Majority of Electrosensitivity Sufferers are Women
There may be another risk factor in the development of electrosensitivity: your gender.
Somewhat surprisingly (given that many professions involving close proximity to EMF radiation sources are dominated by men), it’s women who are more likely to have problems with EHS.
According to questionnaires distributed in the Netherlands, Finland, and Japan, the vast majority of those who suffered from symptoms of EHS were women: 68 percent, 81 percent, and 95 percent, respectively.
Why is it that women appear to have a greater chance of becoming sensitive to EMFs? Few studies have been done on this condition, and there is still much about it that we don’t understand. More research needs to be done before we can determine exactly why this trend exists.
However, we do know that certain medical conditions tend to affect one gender more than another. For example, men are twice as likely to die from liver disease and nearly three times as likely to die from AIDS compared to women. By contrast, 90 percent of lupus patients are female.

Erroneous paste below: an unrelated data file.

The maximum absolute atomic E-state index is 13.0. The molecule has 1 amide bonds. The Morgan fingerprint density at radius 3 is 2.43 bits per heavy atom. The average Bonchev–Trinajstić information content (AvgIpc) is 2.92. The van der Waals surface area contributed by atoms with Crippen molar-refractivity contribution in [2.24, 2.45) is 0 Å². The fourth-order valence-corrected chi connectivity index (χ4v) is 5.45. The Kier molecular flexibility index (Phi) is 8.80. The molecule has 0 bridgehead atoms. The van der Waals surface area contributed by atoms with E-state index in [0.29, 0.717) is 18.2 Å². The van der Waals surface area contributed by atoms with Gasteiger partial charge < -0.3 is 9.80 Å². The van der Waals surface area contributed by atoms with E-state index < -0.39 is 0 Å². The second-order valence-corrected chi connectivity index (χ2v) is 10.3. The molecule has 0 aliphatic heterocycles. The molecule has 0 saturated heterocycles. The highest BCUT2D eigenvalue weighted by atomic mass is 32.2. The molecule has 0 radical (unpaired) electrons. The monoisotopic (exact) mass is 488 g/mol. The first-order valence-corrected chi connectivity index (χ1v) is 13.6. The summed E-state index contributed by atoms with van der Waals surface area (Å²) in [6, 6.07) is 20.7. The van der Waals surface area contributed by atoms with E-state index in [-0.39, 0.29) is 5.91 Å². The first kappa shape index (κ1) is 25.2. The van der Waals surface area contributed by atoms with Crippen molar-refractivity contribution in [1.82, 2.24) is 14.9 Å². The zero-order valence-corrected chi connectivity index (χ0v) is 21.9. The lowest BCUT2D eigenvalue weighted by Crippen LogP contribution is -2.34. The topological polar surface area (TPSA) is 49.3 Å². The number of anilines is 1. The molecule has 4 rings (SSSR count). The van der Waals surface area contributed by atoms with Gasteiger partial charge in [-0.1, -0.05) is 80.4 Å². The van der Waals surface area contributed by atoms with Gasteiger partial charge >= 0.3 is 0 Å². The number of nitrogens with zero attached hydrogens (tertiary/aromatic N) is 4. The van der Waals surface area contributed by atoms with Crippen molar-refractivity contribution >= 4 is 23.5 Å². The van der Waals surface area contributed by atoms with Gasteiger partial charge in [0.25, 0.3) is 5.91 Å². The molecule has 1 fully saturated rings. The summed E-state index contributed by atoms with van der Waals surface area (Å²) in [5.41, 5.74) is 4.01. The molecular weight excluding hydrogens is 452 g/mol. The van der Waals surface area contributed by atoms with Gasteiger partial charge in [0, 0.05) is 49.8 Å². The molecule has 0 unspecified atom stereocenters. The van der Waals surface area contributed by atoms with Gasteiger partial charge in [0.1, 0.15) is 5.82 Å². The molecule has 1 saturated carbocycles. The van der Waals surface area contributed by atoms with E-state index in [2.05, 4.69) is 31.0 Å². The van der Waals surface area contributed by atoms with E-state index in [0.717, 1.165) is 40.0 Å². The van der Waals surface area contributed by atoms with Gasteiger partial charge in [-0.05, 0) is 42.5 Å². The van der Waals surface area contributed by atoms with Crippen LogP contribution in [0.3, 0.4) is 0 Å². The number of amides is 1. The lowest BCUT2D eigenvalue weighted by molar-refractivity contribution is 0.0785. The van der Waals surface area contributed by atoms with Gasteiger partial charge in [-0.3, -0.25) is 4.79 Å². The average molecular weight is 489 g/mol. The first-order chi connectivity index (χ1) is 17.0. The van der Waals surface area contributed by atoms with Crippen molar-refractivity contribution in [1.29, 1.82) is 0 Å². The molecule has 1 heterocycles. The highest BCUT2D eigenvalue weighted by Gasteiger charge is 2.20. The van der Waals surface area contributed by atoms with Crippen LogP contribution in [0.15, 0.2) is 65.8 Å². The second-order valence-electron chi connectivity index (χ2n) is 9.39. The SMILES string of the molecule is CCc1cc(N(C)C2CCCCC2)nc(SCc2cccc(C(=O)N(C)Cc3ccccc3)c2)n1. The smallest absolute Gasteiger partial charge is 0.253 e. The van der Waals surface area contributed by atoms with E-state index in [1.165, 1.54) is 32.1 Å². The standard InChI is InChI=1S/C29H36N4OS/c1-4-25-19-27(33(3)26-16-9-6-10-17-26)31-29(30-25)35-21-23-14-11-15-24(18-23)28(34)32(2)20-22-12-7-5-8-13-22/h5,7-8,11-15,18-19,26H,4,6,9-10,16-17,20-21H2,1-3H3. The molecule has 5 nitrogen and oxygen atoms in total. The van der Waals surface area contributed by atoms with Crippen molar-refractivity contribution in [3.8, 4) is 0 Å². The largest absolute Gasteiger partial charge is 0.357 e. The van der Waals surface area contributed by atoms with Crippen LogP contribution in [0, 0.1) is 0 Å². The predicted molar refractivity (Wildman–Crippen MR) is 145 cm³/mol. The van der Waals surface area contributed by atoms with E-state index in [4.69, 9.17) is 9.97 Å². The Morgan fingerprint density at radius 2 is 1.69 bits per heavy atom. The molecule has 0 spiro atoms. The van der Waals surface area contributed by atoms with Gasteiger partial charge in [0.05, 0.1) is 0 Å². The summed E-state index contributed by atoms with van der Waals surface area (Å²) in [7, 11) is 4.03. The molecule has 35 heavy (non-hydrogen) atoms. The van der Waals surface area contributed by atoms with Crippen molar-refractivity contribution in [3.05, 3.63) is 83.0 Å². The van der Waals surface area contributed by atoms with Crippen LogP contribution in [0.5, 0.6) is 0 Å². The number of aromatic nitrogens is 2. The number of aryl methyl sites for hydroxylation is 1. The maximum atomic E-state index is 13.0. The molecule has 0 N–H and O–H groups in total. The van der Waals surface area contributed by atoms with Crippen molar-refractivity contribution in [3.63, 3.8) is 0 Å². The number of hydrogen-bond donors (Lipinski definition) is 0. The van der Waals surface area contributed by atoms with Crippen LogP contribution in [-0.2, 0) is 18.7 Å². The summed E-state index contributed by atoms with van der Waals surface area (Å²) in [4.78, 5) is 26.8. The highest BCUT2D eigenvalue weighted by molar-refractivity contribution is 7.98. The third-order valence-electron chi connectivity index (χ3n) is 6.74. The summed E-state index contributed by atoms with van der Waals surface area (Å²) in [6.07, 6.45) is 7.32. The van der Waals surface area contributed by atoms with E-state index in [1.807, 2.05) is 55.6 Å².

So, it may be that the biological differences between men and women, perhaps related to chromosomal differences or water proportion, leaves the latter group with a higher disposition to EMF sensitivity.
Another possible reason for this pattern is that in some ways, women are often more tuned in to the changes and subtleties of their bodies. It could be that they are quicker to notice symptoms like fatigue, cognitive issues, and general malaise in relation to using (or being close to) EMF-emitting devices.
Men might perhaps be more prone to not think much of, or even outright ignore, such symptoms–particularly if they can’t be connected to an obvious cause. This is backed up by evidence that men with more traditional views of masculinity are less likely to visit a doctor, and may minimize their symptoms when they do.